D. the Brown v. Board of Education of Topeka, Kansas ruling.
E. the Fourteenth Amendment.

C. busing to achieve racial integration in the schools.

242

6. (p. 145) Which of the following is true?
A. Public schools are becoming more segregated nationally.
B. Many urban public school districts have ended the use of busing for desegregation purposes.
C. White flight to suburban schools has made it more difficult to desegregate urban schools.
D. The Supreme Court, after ordering cutbacks in busing, said that communities were free to use alternatives, such as increased spending on schools in poor neighborhoods.
E. All of these answers are correct.

E. All of these answers are correct.

243

7. (p. 145) The Supreme Court's ruling in the Swann case on busing differed from the Brown decision in that Swann
A. addressed the problem of de facto discrimination.
B. applied to many northern communities in addition to communities in the South.
C. sanctioned the use of busing in desegregation.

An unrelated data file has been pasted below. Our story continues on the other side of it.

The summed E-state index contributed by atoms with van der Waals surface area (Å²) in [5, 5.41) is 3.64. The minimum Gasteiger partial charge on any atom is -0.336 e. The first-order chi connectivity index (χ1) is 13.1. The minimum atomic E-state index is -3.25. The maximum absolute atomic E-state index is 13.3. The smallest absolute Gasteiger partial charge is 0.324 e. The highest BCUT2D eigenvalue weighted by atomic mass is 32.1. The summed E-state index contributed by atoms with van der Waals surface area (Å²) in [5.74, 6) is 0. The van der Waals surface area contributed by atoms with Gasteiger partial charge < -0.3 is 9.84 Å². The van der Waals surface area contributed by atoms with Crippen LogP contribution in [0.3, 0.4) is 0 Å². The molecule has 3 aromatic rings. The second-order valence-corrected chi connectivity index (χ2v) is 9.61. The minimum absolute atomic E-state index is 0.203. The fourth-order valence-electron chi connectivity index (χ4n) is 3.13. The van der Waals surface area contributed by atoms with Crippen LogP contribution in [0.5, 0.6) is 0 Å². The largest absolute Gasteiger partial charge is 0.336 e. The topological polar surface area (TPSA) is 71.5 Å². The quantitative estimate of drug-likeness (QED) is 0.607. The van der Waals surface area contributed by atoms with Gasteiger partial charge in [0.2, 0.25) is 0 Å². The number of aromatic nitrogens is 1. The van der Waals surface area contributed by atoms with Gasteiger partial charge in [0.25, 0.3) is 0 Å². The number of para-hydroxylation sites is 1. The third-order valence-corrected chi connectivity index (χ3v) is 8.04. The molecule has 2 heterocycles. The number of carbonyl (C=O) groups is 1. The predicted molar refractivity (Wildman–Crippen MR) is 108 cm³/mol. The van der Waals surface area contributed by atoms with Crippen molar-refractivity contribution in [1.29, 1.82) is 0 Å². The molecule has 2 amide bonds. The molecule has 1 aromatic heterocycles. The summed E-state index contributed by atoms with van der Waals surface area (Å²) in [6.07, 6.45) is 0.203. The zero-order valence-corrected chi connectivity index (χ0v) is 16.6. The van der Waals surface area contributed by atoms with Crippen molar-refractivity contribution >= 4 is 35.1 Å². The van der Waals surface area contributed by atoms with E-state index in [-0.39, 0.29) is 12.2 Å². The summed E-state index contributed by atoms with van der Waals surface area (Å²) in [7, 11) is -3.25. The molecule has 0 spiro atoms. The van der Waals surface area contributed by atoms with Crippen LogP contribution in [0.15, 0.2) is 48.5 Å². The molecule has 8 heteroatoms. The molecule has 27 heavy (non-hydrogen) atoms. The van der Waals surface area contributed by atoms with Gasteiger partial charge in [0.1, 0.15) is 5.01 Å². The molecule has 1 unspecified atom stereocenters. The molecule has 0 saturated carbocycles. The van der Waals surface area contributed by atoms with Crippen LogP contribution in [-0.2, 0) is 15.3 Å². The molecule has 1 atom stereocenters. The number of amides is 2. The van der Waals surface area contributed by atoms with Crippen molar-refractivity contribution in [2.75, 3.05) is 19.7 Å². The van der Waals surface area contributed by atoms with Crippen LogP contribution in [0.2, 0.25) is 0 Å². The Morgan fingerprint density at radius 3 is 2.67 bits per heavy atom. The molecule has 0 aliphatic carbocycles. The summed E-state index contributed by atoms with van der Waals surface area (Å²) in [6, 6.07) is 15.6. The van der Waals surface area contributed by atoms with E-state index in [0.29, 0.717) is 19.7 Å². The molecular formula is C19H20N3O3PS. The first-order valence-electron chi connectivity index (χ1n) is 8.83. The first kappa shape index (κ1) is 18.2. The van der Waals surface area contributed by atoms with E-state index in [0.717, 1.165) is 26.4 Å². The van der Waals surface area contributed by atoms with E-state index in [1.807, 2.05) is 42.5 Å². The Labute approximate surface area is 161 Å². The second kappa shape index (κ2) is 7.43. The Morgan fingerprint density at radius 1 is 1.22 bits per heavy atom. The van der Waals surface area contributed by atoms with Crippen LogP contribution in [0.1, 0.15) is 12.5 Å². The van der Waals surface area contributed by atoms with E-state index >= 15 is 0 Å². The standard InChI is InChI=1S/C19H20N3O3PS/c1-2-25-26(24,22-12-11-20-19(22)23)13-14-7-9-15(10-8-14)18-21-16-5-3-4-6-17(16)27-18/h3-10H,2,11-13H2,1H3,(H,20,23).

D. dealt specifically with the issue of busing.
E. All of these answers are correct.

E. All of these answers are correct.

244

8. (p. 145) In 2007 the Supreme Court ruled that the pursuit of racial integration in public schools through busing
A. was a practice that should be left to state governments to adopt or reject.
B. should be enacted and monitored by the federal government to ensure full compliance.
C. was as necessary to ensure racial justice as was the ending of de facto segregation in 1954.
D. was a permanent solution to an intractable problem.
E. deprived students of their Fourteenth Amendment right to equal protection.

E. deprived students of their Fourteenth Amendment right to equal protection.

245

9. (p. 145) Since the height of the busing era, the trend in public schools has been
A. toward greater integration.
B. toward greater segregation.
C. to rely more and more on busing.
D. to reinstate de jure racial segregation.
E. to retain the gains in racial integration achieved through the 1970s, but not to further them

B. toward greater segregation.

246

10. (p. 146) The Supreme Court concept of suspect classifications suggests that